This blog post was not supposed to be about pandemics or self-isolation or quarantines or our uncertain times. I had prepared a draft post about freelance lawyering. But I cannot ignore how our lives have shifted. Every time my fingers touched the keyboard, I wanted to write about our new normal, and, in particular, a lesson I have learned. A lesson from a troll. Not an online troll that attacks people on social media, but an actual troll.
Thanks to Disney+, our family was able to watch Frozen II at home earlier than anticipated. I won’t spoil the movie, but something happens, and everyone is scared, and not sure what to do. The Troll King (a.k.a. Grand Pabbie) has special powers and can normally “see” things. However, this time, he cannot see the future. This, of course, freaks people out, but the troll is calm and says:
“When one can see no future…all one can do is the next right thing.”
This has been my new mantra for the last week or so. Right now, I am sure many are feeling like me, unsure of what the future holds for us, our families, our businesses. As a self-employed freelance lawyer and owner of a small business, Flex Legal, I obviously need clients to give me work (in my case lawyers and law firm clients). If I don’t get work, I don’t get paid. I’ve already noticed a severe drop off in projects coming in to Flex Legal. I also know many people who have recently started their own law firms or sole practices. They may be regretting not having the steady paycheques or partnership draws right now. It is easy to panic and start imagining what the future will look like. If you are anything like me, you may be picturing the worst. But instead of dwelling on the future I cannot see, I’ve decided to listen to a cartoon troll and do “the next right thing”.
What is the “next right thing” you can do? What is in your control right now? We can take this situation hour-by-hour or day-by-day and take small steps as we make our way to the future that we cannot see. Some of the small steps I have been taking:
Set a schedule: This helps our family do the “next right” thing throughout the day. We know when we will wake-up, have lunch, go to bed etc., just like we did pre-pandemic.
Take small steps to adjust to the new normal: I am fortunate as I do not have to adjust to working remotely. I’ve been working remotely for seven years now. However, not everyone is used to being away from their colleagues and friends. It can be isolating. Give yourself time to settle in and take small steps to find what works for you. What is the “next right thing” to make it better? Don’t like where you set up your home office? Try moving it to another room. Don’t like what you are wearing? Change into something more comfortable. Don’t like the schedule you set for yourself? Modify it.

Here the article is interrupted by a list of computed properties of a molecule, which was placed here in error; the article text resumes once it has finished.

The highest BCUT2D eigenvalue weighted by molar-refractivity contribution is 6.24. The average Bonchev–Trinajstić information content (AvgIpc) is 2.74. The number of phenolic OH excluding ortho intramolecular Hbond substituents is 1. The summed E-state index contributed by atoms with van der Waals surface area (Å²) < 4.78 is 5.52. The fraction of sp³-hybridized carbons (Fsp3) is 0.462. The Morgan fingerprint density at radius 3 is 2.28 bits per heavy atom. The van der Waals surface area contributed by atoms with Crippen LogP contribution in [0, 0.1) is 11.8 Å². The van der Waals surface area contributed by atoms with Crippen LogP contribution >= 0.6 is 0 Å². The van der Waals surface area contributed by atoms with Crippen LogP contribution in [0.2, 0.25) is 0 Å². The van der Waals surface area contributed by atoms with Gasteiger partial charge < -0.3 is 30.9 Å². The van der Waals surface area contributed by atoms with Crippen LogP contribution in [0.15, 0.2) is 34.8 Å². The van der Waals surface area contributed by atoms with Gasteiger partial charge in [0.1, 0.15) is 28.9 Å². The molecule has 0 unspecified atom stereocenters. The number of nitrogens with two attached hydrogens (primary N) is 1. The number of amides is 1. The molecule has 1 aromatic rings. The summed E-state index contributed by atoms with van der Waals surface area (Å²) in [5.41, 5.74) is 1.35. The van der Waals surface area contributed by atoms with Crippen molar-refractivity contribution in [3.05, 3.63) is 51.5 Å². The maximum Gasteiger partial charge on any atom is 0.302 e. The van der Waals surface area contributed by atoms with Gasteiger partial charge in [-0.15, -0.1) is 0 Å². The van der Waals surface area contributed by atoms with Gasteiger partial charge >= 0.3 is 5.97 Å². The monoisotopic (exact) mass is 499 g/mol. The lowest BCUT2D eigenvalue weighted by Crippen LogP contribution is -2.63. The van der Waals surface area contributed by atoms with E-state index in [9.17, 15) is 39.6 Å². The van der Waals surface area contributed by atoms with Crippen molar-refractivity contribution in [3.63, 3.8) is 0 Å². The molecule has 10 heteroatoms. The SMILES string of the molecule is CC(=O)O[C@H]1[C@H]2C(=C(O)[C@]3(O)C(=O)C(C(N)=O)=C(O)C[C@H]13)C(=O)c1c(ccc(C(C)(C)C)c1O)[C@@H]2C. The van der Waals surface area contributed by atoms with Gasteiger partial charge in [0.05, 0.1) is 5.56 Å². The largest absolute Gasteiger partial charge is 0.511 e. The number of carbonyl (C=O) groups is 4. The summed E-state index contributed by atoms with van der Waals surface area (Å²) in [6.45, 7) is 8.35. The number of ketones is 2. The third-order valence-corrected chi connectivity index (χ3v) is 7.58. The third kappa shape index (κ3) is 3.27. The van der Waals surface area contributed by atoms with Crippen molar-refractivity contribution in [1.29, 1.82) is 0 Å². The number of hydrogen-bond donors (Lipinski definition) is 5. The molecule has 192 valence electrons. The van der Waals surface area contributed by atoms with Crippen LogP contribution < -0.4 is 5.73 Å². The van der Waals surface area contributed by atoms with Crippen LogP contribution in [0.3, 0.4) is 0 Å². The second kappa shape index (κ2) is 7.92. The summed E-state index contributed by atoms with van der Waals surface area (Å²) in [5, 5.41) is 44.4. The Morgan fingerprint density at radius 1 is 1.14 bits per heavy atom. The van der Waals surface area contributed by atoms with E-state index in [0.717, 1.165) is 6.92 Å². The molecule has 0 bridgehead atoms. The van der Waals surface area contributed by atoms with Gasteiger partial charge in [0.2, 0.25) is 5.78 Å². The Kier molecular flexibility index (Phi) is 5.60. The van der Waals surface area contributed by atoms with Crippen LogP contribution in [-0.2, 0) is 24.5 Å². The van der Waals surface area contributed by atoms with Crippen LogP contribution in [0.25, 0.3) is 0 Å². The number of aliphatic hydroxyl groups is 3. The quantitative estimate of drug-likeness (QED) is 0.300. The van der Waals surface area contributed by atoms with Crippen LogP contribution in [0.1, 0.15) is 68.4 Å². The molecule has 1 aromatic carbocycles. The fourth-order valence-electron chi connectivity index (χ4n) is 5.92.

Listen to a Favourite Song: Music has helped me a lot. I grew up in a house that listened to country music (ugh) and the day I left home I swore I would abandon it for life (and did). It’s funny how I’ve been drawn back to listen to some of the songs of my childhood, and how they have been comforting. Make a playlist of your favourite comforting songs. Have a dance party in your kitchen. No one is watching!
Take breaks: Your workday is not the same as it used to be. Yesterday I didn’t feel very productive but felt I needed to keep working as it wasn’t the “end of the day” yet. This was silly. So, the “next right thing” for me was to leave my desk and read a non-law book. I played on the computer with my daughter. I did a little laundry (full disclosure: I love doing laundry, so this was a fun break for me – yes, I am weird). Now today I feel much more productive. Take breaks from work, breaks from the kids, breaks from your spouse and do the “next right thing” for you.
If you have kids, don’t be too hard on yourself or them: We can’t teach our kids full-time, work full-time, maintain our relationships with friends and family, and stay sane at the same time as being isolated in our homes. It’s impossible. Let them watch TV, let them be on the computer more. Find the “next right thing” that works for your kids (not the kids of the parents on Pinterest or Facebook or Twitter) to help them through this.
Avoid too much social media and news: I check twice a day: once in the morning and once around dinnertime. It is easy to get sucked in. Don’t check your investments either (if you are fortunate enough to have some) and don’t dwell on the what-ifs. These small steps in monitoring what we are reading and watching can help keep us sane.
Focus on the good, but don’t ignore the bad: We are all feeling some discomfort over this situation. The Harvard Business Review posted a great article explaining that this discomfort is really grief. Grief is a process. We cannot just ignore it and pretend everything is wonderful. But also, take some time to seek out some of the good. Look at all the amazing ways the courts have promptly modernized their processes over night. Look at all the helpers out there stepping in and stepping up for the vulnerable. If my paid work does dry up, I know I can tackle other things I have been putting off, articles I wanted to write, updating websites, my 2020 Business Plan, etc. These are all small steps I can focus on that will help me take this one day at a time.
Like the Troll King, I have no idea what the future will hold. All I know is I can do “the next right thing”. What is the next right thing for you?
Erin C. Cowling is a freelance litigator, researcher & writer at Cowling Legal Freelance and President and Founder of FLEX LEGAL, a network of freelance lawyers.